In a preferred embodiment, the conductive material may be selectively deposited in the cavities of topographical features on the substrate surface, while the pad material minimizes or prevents material depositions in regions above the cavities.
The nature, design, fabrication and mounting of the pad material used in this invention advantageously allow for the modification of material removal from, or the deposition of a high quality conductive material on, a substrate surface.
Other objects, advantages and novel features of the present invention will become apparent from the following detailed description of the invention when considered in conjunction with the accompanying drawings.
The present invention will now be described in detail. Various refinements in and modifications of the various embodiments are possible based on the principles and teachings herein.
The present invention can be used to deposit and/or remove materials on any substrate, such as a wafer, flat panel, magnetic film head, integrated circuit, package, semiconductor device or chip, or any other device or workpiece of interest. For purposes of this description, the terms “substrate” and “workpiece” can be used interchangeably. Further, the specific parameters referred to herein, such as materials, dimensions, thicknesses, and the like, are intended to be explanatory rather than limiting.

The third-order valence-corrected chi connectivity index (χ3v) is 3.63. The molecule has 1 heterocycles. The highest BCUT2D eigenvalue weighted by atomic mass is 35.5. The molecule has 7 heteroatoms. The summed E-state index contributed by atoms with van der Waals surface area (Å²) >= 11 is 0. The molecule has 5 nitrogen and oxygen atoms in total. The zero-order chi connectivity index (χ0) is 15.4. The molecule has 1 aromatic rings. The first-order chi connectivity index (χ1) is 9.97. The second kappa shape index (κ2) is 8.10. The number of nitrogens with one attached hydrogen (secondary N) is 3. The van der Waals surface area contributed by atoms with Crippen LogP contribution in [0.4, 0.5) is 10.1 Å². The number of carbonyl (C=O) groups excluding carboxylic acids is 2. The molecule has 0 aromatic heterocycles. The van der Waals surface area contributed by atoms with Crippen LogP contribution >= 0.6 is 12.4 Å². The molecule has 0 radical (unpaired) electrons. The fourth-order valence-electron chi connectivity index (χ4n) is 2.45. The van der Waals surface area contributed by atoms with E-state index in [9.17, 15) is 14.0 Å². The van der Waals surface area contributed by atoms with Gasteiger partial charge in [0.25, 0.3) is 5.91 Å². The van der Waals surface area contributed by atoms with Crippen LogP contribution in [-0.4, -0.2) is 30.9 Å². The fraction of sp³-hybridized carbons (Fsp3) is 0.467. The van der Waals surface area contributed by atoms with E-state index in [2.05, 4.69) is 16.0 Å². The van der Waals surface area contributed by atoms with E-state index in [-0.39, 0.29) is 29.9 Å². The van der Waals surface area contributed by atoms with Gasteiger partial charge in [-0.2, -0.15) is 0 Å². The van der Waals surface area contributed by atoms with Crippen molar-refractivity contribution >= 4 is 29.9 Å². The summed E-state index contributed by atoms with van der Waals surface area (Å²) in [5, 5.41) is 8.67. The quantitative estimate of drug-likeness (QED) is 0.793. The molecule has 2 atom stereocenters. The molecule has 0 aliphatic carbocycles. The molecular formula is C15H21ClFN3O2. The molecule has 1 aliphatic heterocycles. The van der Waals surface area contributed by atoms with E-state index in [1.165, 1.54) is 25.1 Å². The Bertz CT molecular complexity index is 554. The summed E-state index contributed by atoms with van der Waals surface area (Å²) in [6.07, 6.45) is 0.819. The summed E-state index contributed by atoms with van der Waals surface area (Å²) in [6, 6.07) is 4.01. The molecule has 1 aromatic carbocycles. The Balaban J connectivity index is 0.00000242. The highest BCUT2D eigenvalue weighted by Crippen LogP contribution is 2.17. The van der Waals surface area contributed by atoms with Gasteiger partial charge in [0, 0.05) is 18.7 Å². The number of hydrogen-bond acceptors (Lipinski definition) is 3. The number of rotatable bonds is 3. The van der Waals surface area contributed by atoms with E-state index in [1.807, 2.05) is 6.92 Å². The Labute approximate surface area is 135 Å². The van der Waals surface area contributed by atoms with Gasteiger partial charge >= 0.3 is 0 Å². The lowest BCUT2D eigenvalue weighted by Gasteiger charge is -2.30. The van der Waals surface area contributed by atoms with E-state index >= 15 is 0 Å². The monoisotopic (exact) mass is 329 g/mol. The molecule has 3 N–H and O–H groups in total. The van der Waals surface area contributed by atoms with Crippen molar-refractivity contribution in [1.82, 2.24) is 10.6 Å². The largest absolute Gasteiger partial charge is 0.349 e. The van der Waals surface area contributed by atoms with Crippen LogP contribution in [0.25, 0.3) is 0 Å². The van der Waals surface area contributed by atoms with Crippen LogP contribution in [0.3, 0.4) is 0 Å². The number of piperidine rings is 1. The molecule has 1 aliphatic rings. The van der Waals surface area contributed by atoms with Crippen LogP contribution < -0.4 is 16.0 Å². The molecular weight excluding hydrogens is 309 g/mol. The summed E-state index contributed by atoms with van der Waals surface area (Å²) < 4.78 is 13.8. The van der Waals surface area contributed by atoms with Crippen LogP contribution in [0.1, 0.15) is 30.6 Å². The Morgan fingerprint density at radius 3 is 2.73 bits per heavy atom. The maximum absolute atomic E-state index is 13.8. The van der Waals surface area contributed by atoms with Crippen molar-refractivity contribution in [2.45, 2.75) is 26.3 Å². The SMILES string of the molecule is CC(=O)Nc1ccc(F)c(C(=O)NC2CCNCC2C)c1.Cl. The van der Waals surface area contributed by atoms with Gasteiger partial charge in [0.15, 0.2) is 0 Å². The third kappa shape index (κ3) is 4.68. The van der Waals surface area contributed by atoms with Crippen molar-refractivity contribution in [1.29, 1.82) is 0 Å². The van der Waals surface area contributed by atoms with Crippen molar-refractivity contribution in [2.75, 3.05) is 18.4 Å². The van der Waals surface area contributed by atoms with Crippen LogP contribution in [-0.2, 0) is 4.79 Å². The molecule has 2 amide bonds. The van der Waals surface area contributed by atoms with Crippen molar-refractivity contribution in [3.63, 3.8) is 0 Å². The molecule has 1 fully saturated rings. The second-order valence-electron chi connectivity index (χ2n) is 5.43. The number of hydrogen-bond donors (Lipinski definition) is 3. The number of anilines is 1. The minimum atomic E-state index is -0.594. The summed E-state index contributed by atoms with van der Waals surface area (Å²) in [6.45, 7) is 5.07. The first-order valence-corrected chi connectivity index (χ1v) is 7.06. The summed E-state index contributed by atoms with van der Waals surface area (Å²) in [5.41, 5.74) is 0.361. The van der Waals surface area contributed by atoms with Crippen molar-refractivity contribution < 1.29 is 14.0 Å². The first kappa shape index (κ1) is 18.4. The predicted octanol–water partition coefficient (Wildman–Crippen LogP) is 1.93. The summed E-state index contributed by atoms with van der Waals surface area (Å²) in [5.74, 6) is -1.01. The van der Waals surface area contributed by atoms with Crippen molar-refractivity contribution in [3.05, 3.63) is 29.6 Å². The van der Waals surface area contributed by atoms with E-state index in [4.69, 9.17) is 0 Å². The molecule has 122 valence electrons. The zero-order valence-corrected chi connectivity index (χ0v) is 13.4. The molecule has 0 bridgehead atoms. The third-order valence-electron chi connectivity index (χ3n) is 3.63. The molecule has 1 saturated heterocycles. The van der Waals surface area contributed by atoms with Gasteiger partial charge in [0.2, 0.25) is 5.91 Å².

The pad support member 320 is secured to the anode holder 322 b with screws in a manner such that they are both electrically isolated from one another. An electrolyte or solution chamber 322 e is therefore formed between anode bottom portion 322 a and the pad support member 320. The gap 322 f separates the anode bottom portion 322 a from the pad support member 320. Small channels 324 are formed in the pad support member 320 for fluid solutions to communicate between the chamber 322 e to the substrate 10. A polishing pad material 330 is attached above the pad support member 320. The polish pad material 330 may contain two or more distinct types of channels. Channels 330 a are provided for the fluids to communicate between the chamber 322 e and the substrate 10, and channels 330 b for mostly an electric field to communicate between the anode bottom portion 322 a, via the electrolyte chamber 322 e and pad support member 320, and the substrate 10. The combination of channels (sometimes referred to as holes) are used to manipulate the electrolyte fluid flow and electric field distribution over the substrate 10 to control the nature of the material deposited on the substrate, in particular the uniformity of the deposit on the substrate.